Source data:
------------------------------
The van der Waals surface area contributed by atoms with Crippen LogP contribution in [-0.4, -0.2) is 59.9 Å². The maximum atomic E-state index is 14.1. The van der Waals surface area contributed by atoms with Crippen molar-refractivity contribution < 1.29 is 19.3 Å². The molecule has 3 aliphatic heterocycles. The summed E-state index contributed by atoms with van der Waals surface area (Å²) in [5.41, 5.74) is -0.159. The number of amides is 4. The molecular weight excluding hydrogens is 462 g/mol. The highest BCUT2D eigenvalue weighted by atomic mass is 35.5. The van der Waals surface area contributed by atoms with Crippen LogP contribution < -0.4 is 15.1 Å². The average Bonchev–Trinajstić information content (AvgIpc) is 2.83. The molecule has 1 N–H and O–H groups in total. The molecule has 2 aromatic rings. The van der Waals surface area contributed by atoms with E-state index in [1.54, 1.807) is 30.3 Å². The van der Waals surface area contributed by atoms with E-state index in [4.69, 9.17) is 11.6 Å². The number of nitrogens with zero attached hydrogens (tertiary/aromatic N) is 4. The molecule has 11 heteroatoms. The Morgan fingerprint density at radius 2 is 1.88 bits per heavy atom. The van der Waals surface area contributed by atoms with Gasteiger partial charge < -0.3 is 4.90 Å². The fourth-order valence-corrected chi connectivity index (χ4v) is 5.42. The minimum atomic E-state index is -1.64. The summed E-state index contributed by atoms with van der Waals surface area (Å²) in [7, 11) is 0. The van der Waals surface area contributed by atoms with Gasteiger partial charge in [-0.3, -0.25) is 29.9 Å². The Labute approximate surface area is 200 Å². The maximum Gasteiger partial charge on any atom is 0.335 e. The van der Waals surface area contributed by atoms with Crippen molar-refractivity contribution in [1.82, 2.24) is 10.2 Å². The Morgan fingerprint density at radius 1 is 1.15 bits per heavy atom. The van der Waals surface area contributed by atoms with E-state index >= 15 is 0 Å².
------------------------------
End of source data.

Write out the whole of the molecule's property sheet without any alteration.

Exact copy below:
The van der Waals surface area contributed by atoms with Crippen LogP contribution in [-0.4, -0.2) is 59.9 Å². The maximum atomic E-state index is 14.1. The van der Waals surface area contributed by atoms with Crippen molar-refractivity contribution < 1.29 is 19.3 Å². The molecule has 3 aliphatic heterocycles. The summed E-state index contributed by atoms with van der Waals surface area (Å²) in [5.41, 5.74) is -0.159. The number of amides is 4. The molecular weight excluding hydrogens is 462 g/mol. The highest BCUT2D eigenvalue weighted by atomic mass is 35.5. The van der Waals surface area contributed by atoms with Crippen LogP contribution < -0.4 is 15.1 Å². The average Bonchev–Trinajstić information content (AvgIpc) is 2.83. The molecule has 1 N–H and O–H groups in total. The molecule has 2 aromatic rings. The van der Waals surface area contributed by atoms with E-state index in [1.54, 1.807) is 30.3 Å². The van der Waals surface area contributed by atoms with E-state index in [4.69, 9.17) is 11.6 Å². The number of nitrogens with zero attached hydrogens (tertiary/aromatic N) is 4. The molecule has 11 heteroatoms. The Morgan fingerprint density at radius 2 is 1.88 bits per heavy atom. The van der Waals surface area contributed by atoms with Gasteiger partial charge < -0.3 is 4.90 Å². The fourth-order valence-corrected chi connectivity index (χ4v) is 5.42. The minimum atomic E-state index is -1.64. The summed E-state index contributed by atoms with van der Waals surface area (Å²) in [7, 11) is 0. The van der Waals surface area contributed by atoms with Gasteiger partial charge in [-0.3, -0.25) is 29.9 Å². The Labute approximate surface area is 200 Å². The maximum Gasteiger partial charge on any atom is 0.335 e. The van der Waals surface area contributed by atoms with Crippen molar-refractivity contribution in [1.82, 2.24) is 10.2 Å². The Morgan fingerprint density at radius 1 is 1.15 bits per heavy atom. The van der Waals surface area contributed by atoms with E-state index >= 15 is 0 Å².